REAL ESTATE

Investing in Senior Housing Can Be Extremely Profitable—But You Need To Know What You’re Doing

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Growing old is a fact of life—even for Keith Richards—and while it’s doubtful you’ll see world-famous rock stars or aging screen stars in a residential assisted living (RAL) facility, for the rest of the population, they serve as the last stop before our final elevator ride. This is why, after a pandemic pause, senior housing communities are back to making a roaring trade. 

“People put off moving in for an extended period of time during the pandemic,” Lisa McCracken, head of research at the National Investment Center for Seniors Housing & Care (NIC), told the Wall Street Journal. “Now those needs have been amplified because of that delay.”

High Occupancy and Rents 

Aside from the fact that unlike in regular apartment buildings, tenants in senior housing often end their residencies without warning, this sector of the rental business has been robust. According to NIC, the average occupancy rate in the fourth quarter of 2023 was 85.1% in the 31 largest markets. Initial independent living costs an average of $4,126/month as of December, going up to $6,422 for more intensive care units.

A Boomer Boom Is Coming

Despite technological advances such as remote doctor visits and emergency call buttons that have allowed adults aged 50 to 80 to stay in their homes for longer and forgo the added expense of senior living, shifting demographics mean the investors who own senior facilities can look forward to some financial golden years.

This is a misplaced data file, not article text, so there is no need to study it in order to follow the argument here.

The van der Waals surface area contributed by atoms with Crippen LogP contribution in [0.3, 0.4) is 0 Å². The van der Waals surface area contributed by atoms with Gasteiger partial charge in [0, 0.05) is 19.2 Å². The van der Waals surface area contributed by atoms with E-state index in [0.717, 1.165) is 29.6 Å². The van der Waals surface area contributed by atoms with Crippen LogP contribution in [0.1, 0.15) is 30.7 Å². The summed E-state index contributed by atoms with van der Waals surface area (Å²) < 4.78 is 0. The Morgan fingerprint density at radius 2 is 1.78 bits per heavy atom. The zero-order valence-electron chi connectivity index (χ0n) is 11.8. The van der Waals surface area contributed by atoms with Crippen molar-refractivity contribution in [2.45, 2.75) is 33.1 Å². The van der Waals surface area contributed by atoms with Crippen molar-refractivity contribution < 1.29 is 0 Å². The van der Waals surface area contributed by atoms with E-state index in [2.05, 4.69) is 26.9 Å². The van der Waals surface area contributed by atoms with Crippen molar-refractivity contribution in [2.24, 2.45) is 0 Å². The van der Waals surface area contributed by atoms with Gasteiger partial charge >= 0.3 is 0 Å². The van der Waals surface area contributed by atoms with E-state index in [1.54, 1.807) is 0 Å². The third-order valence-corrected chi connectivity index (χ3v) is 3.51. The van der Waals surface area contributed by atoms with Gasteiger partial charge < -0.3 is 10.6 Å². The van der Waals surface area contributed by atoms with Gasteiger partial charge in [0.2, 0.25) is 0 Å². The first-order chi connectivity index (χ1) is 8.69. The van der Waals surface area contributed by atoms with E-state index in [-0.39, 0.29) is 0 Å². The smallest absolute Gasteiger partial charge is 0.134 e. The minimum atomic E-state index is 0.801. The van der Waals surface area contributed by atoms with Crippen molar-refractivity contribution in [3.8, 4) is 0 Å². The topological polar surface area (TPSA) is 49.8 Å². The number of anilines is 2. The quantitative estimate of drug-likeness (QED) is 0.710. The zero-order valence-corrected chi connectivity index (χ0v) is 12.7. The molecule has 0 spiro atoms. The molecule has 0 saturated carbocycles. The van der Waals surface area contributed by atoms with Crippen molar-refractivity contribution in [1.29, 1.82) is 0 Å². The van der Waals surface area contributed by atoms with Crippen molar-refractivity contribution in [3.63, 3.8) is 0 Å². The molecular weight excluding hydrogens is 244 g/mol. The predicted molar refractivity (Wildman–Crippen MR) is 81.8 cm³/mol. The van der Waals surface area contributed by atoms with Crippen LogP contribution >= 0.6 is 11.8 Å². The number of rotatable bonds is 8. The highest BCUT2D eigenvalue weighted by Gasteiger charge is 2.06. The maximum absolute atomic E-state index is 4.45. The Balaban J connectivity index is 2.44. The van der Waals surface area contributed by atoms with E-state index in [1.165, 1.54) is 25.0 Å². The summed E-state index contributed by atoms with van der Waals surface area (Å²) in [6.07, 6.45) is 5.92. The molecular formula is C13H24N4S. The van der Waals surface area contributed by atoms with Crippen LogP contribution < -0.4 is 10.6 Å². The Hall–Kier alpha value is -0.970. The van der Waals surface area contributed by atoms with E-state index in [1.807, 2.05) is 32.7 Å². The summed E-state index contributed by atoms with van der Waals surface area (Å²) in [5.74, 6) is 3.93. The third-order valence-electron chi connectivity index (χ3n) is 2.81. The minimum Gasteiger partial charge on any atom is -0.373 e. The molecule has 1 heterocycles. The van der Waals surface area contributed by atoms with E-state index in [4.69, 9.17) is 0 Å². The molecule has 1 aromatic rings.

According to the U.S. Census Bureau, starting in 2030, when all boomers will be over 65, the baby boomer generation will make up 21% of the population, up from 15% today

By 2060, the Census projects that almost one in four people will be 65-plus, and those 85-plus will triple, with the country adding half a million centenarians. The stats make for a demographic first—older adults will outnumber kids.

All this means demand for healthcare, in-home caregiving, and assisted living facilities/senior housing will spike.  

Investors Make Extra Money From Medical Expenses

Around 850,000 older Americans call an assisted-living facility home, and real estate investors of all stripes are trying to get a piece of the action. These include regional companies and international trusts. 

Part of the attraction is the additional income they make from medical treatments such as blood pressure checks, injections, medication orders, help with an inhaler, etc. The New York Times quotes an industry survey that estimates investors make 20% of these fees, with rents far exceeding medical service charges.